What ion propulsion could mean for the drone industry

In February, University of Miami Ph.D. student, Tomas Pribanic, developed a way to apply ion thrust to autonomous aerial vehicles in the earth’s atmosphere, the school announced.

What’s that mean, exactly? It could mean wider acceptance of delivery drones via a silent ion propulsion system.

Let’s break it down a bit.

How it all works

Most VTOL (vertical takeoff and landing) drones rely on high-speed rotors to generate enough thrust to take off and stay in the air.

Meanwhile, ion propulsion is a technique for creating thrust through electrical energy … without any moving parts.

It relies on the concept of “ionic wind.”

This electro aerodynamic thrust, which is a wind or thrust, can be produced when an electric current passes between a thin and a thick electrode. With enough voltage applied, the air between the electrodes produces enough thrust to propel a small aircraft.

Currently, ion propulsion is already used to keep communication satellites properly oriented, and to propel deep-space probes.

This technology propels faster, and for greater distances. It’s also less expensive than any other propulsion technology currently available.

However, ion thrusters only provide 0.5 newtons of thrust – approximately the force you’d feel by holding ten U.S. quarters in your hand.

As a result of, these thrusters only worked, traditionally, in a vacuum, such as outer space. On Earth, much larger amounts of thrust are needed to overcome both gravity and the atmosphere.

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But most drones don’t fly in a vacuum

And, that’s exactly the issue that Pribanic and other researchers are trying to address. 

Back in 2018, a team of researchers at MIT built and flew the first-ever ion-propelled plane.

The plane resembled a lightweight glider with a 5-meter wingspan, weighing about 5 pounds.

It carried an array of thin and thick wires, strung like horizontal fencing both along and beneath the plane’s wings. These wires acted as positively and negatively charged electrodes that generated the thrust needed to propel the plane.

The plane was a far cry from most fuel-propelled aircraft. In fact, it was barely able to get off the ground, cruising in tests at an altitude of just 1.5 feet.

Similarly, UC Berkeley researchers built an ion-propelled drone the size of a penny.

Now, Pribanic and his company, Undefined Technologies, claimed that they increased the thrust of ion propulsion systems to “unprecedented levels” with its “Air Tantrum” technology.

They have released a video of their ion-propelled prototype and announced their aim to transform drone deliveries.

With this technology, they hope to create a silent drone capable of carrying out deliveries without generating noise pollution in residential areas.

How could this impact the drone industry?

If ion propulsion is made viable for aircraft operating in the earth’s atmosphere, it would be a game-changer for the drone industry.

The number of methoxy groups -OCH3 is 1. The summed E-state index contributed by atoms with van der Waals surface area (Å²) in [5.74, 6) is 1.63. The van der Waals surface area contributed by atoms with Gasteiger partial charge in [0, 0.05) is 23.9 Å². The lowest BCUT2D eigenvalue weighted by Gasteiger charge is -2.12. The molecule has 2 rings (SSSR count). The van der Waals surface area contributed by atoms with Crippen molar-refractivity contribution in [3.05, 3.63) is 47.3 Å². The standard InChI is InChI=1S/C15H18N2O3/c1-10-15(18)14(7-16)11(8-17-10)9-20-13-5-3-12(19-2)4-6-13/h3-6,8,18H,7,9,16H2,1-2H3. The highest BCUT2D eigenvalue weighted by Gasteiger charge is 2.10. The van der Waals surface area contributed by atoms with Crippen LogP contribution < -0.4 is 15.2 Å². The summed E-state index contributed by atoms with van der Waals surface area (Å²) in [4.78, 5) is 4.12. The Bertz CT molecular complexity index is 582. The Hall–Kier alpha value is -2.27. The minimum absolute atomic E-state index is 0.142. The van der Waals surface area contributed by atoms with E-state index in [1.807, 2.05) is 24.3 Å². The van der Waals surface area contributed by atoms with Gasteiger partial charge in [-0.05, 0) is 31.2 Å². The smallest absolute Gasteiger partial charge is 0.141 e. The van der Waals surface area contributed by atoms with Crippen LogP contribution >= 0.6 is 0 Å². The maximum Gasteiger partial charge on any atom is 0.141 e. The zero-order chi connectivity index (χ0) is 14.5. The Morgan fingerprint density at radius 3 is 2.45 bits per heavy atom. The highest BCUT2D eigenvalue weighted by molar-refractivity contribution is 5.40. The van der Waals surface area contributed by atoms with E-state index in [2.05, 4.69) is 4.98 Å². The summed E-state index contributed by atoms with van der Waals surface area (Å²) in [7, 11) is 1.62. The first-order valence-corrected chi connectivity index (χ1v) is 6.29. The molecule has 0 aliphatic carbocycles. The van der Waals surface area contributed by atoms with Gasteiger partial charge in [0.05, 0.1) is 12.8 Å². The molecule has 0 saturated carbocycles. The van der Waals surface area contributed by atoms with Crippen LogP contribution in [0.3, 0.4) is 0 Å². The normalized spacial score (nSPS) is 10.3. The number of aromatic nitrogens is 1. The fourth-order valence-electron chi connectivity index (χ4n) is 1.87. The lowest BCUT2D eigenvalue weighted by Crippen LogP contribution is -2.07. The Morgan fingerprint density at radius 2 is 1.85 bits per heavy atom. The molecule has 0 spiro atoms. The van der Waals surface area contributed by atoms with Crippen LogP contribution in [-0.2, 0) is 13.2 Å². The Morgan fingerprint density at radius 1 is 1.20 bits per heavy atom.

Noise pollution, along with violation of privacy, serves as one of the public’s biggest concerns in regard to commercial drone use and, in particular, drone deliveries.

A 2017 NASA study found that buzzing drones annoy people more than rumbling cars and trucks. Similarly, irritation with the noise of Alphabet Wing’s drones was one of the biggest reasons that its rollout met notable opposition from concerned residents in both the U.S. and Australia.

In theory, if ion propulsion solves the noise problem, it may improve public approval for drone deliveries, enabling the likes of Alphabet, Amazon, and Walmart to expand their delivery programs.

So, will we be seeing ion-propelled drones any time soon?

While Pribanic’s work is impressive, ion propulsion is just one way to make drones quieter.

But, will it actually solve the noise problem?

Each ion-propelled prototype created so far has been extremely lightweight. Due to their tiny batteries, they’re only suitable only for short, cargo-less flights.

For drone delivery usage, these drones require more battery resources, navigation sensors, cargo, and other various instruments.

Even with an extremely lightweight (and potentially fragile) frame, it’s not clear that ion-propelled drones will generate the thrust needed to carry the load for even a mile.

Additionally, the lighter the aircraft is, the more difficult it will be to contend with the wind.

There are environmental concerns to take into consideration as well.

Ion thrusters produce ozone as a by-product of propulsion. And, at ground level, high concentrations of ozone are toxic to people and plants.

We’re excited to see how Pribanic’s platform fares when it is tested in Amelia Earhart Park in March.

However, given the technical challenges associated with making this commercially viable, we don’t expect that ion-propelled drones will be used at scale any time soon.

Miriam Hinthorn - Contributing Author

Miriam Hinthorn - Contributing Author

Miriam Hinthorn is an experienced management professional who is currently pursuing her master’s in Data, Economics, and Development Policy at MIT while serving as principal consultant at Consult92.

Miriam developed a love for UAS technology when she served as operations manager at Consortiq. Today, having completed over 30 successful projects in 10 countries, she loves solving a wide variety of logistical, technical, and cultural challenges for her clients so that they can focus on what care about most.

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